12 August 2013 Marking International Youth Day, United Nations officials today highlighted the plight as well as the contributions of young migrants, who often face hard conditions away from their homes.
“It is important to emphasize the positive contribution young migrants make to societies of origin, transit and destination – economically and by enriching the social and cultural fabric. Most work hard to earn a living and improve their circumstances,” Secretary-General Ban Ki-moon said in his message for the Day.
“The remittances they send to support families in their home countries are a major contributor to economies worldwide,” Mr. Ban said. “When they return home, young migrants often enhance development by applying skills and ideas acquired abroad. And, in many cases, women are empowered through migration as they gain financial and social independence.”
Following a recommendation from the World Conference of Ministers Responsible for Youth, the General Assembly declared 12 August to be International Youth Day in 1999. The theme of this year’s Day is “Youth Migration: Moving Development Forward.”
Of the annual total of some 214 million international migrants, young people constitute more than 10 per cent, yet too little is known about their struggles and experiences. They are often accused by communities and politicians of taking jobs from local people, exposing them to further risk of discrimination. In other cases, young people left behind by migrating parents face psychological and social challenges and greater vulnerability.
“Poverty, crowded and unsanitary living conditions and the challenges of finding decent employment are regular features of the migrant experience. These challenges are exacerbated by the current global economic and financial crisis,” Mr. Ban said.
“In transit and at their final destinations, many young migrants face equal or greater struggles, including racism, xenophobia, discrimination and human rights violations. Young women, in particular, face the risk of sexual exploitation and abuse,” he added.
Mr. Ban urged Member States to consider the issue of youth migration during the High-Level Dialogue on International Migration and Development, which will be held in October during the General Assembly session.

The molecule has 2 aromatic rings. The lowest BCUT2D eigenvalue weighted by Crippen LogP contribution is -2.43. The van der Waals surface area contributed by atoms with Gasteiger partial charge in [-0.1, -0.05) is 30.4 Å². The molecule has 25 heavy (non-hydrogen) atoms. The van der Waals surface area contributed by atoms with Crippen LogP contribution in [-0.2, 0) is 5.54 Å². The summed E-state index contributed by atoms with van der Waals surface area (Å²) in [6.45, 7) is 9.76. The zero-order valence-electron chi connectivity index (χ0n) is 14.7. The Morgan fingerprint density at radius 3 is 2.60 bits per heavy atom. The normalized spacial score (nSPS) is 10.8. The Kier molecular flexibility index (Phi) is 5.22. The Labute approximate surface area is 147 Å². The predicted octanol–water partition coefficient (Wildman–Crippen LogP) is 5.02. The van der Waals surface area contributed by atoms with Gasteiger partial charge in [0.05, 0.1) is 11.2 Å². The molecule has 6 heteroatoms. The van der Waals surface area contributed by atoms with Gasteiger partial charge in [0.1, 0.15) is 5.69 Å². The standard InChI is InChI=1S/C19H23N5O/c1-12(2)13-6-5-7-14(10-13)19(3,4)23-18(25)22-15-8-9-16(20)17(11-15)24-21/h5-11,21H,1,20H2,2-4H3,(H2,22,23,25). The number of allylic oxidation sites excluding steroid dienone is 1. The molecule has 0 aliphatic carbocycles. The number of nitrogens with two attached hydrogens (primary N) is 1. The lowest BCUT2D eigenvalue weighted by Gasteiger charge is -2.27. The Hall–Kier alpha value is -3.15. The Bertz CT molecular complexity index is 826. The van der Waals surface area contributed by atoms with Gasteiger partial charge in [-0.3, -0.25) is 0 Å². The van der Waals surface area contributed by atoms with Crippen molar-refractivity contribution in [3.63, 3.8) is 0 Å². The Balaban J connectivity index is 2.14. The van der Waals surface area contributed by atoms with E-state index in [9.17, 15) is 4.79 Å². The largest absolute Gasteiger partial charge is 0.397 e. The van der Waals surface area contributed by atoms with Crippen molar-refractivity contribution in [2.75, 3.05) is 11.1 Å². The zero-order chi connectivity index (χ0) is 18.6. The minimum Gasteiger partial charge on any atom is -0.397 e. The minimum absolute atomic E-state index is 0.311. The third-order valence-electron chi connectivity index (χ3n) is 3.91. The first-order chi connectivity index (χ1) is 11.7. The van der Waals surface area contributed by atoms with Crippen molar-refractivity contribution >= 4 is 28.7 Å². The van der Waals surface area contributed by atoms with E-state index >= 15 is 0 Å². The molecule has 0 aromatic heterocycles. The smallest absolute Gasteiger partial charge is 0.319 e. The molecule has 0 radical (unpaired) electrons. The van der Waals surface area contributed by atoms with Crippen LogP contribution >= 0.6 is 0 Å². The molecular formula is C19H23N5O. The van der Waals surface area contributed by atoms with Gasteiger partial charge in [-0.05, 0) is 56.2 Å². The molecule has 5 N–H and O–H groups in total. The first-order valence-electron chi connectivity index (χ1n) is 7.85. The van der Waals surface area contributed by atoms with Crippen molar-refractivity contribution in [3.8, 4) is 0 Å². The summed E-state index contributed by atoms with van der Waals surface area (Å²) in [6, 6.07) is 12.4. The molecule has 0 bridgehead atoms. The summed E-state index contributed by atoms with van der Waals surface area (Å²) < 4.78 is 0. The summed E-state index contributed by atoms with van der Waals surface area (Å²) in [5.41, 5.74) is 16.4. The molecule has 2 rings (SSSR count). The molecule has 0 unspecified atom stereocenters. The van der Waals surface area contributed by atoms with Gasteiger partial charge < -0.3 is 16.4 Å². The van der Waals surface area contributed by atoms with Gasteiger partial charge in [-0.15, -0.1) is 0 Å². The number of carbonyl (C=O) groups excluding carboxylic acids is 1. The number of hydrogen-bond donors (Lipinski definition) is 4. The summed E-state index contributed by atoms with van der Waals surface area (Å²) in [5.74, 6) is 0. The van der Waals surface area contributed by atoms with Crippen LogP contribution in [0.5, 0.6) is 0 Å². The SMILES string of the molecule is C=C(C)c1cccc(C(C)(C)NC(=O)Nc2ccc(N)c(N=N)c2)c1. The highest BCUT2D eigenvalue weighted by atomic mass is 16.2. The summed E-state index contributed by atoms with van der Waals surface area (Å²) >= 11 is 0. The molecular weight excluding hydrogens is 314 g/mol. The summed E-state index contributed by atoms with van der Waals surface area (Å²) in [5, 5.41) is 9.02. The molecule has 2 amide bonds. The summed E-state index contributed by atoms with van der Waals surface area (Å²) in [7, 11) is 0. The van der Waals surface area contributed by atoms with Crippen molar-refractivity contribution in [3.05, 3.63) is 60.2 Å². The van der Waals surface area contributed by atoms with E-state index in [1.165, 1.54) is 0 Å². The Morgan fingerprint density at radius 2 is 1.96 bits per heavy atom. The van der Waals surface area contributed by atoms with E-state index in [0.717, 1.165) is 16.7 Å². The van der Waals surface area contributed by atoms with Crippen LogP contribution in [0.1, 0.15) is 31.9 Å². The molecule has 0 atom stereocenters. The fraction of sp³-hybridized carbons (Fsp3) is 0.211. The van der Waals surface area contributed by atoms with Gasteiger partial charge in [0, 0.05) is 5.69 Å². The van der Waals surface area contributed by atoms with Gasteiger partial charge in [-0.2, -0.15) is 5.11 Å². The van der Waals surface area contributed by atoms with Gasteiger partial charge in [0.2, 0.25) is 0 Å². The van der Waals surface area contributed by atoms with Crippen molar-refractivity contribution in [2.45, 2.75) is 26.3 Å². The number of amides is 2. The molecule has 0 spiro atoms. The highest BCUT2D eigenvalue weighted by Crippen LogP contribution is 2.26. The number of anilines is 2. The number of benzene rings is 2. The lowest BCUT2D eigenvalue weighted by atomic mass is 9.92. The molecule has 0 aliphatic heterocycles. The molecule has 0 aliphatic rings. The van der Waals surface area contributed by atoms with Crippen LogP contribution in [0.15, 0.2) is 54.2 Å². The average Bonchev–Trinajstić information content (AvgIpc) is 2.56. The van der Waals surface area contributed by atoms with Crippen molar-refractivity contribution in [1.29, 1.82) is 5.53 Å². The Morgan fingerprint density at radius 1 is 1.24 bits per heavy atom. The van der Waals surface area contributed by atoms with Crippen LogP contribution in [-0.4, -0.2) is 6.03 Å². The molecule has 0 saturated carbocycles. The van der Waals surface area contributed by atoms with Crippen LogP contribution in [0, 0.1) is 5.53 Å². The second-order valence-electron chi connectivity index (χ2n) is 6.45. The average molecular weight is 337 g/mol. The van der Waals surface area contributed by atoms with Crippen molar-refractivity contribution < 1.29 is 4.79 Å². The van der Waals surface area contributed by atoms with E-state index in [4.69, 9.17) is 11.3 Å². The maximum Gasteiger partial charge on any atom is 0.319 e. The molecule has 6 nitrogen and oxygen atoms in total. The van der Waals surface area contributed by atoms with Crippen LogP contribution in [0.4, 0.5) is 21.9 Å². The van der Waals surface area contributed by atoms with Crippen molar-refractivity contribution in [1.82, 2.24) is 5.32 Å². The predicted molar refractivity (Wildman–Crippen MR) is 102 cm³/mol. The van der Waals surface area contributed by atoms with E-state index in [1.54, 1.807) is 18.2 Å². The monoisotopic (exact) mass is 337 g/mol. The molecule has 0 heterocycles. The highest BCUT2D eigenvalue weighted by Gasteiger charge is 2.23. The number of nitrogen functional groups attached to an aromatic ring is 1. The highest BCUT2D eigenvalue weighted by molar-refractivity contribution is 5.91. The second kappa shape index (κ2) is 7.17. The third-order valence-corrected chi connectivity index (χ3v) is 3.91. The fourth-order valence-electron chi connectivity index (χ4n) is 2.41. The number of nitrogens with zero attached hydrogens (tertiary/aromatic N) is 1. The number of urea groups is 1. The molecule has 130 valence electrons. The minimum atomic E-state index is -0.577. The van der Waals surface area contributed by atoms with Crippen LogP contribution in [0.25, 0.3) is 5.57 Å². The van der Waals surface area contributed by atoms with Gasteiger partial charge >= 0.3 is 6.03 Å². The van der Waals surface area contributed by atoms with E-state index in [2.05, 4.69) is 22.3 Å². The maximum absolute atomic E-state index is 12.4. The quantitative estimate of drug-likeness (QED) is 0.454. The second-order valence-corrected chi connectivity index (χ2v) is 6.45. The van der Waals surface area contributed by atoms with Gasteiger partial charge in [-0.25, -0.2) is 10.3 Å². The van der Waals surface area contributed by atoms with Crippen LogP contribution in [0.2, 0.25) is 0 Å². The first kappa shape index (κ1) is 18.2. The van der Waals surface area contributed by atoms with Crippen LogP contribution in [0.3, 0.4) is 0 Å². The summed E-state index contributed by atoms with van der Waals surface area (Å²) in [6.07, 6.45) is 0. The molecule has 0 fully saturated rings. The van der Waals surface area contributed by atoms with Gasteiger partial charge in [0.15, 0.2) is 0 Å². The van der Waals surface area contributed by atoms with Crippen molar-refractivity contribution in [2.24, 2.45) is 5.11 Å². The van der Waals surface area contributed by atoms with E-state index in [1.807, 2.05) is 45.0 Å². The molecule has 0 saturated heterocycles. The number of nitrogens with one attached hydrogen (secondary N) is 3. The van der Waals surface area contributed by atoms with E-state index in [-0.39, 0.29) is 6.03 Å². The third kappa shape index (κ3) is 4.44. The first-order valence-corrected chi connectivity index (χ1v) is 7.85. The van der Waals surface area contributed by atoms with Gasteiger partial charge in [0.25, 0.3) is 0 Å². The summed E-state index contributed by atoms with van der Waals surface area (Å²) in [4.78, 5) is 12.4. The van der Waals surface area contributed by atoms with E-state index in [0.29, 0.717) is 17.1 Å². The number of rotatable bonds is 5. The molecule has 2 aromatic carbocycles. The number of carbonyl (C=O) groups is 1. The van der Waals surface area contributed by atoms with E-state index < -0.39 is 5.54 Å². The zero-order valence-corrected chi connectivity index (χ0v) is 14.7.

“I encourage Member States, youth-led organizations and other stakeholders to act to promote the rights of all young migrants and maximize the development potential of youth migration.”
The Director-General of the International Labour Organization (ILO), Guy Ryder, said the Day provides an opportunity to highlight the economic boost and social development that youth migration can bring to countries when it takes place in conditions of freedom, equity, and security. However, he warned that when these conditions are not met, many young migrants are trapped in exploitative jobs.
“And too often, they – like other migrants – become scapegoats for the shortcomings of economic and social systems,” Mr. Ryder said, adding that both host countries and countries of origin should undertake measures to protect migrants and create adequate job conditions for them.
“Shaping effective policies for decent work for young people – at home and in the context of migration – requires the engagement of governments, employers’ organizations and trade unions in social dialogue,” he said.
As part of the celebrations of the Day, a panel discussion will be held at UN Headquarters in New York, featuring the testimony of youth migrants, the presentation of the winning video of the ILO youth migration video contest, and presentation of the key results from three reports on youth migration.
Christian Salazar, Deputy Director of the Programme Division at the UN Children’s Fund (UNICEF), told the event that young migrants have great potential to contribute to the populations they leave and join, and migration presents myriad positive opportunities for young persons, as well as for countries of origin and destination.
“However, a lack of protection, respect and fulfilment of human rights within migration makes them vulnerable to human rights abuses and prevents them from contributing their energy and skills to development,” Dr. Salazar stated. “Only by recognizing and addressing these vulnerabilities can the full potential of youth migration be realized.”
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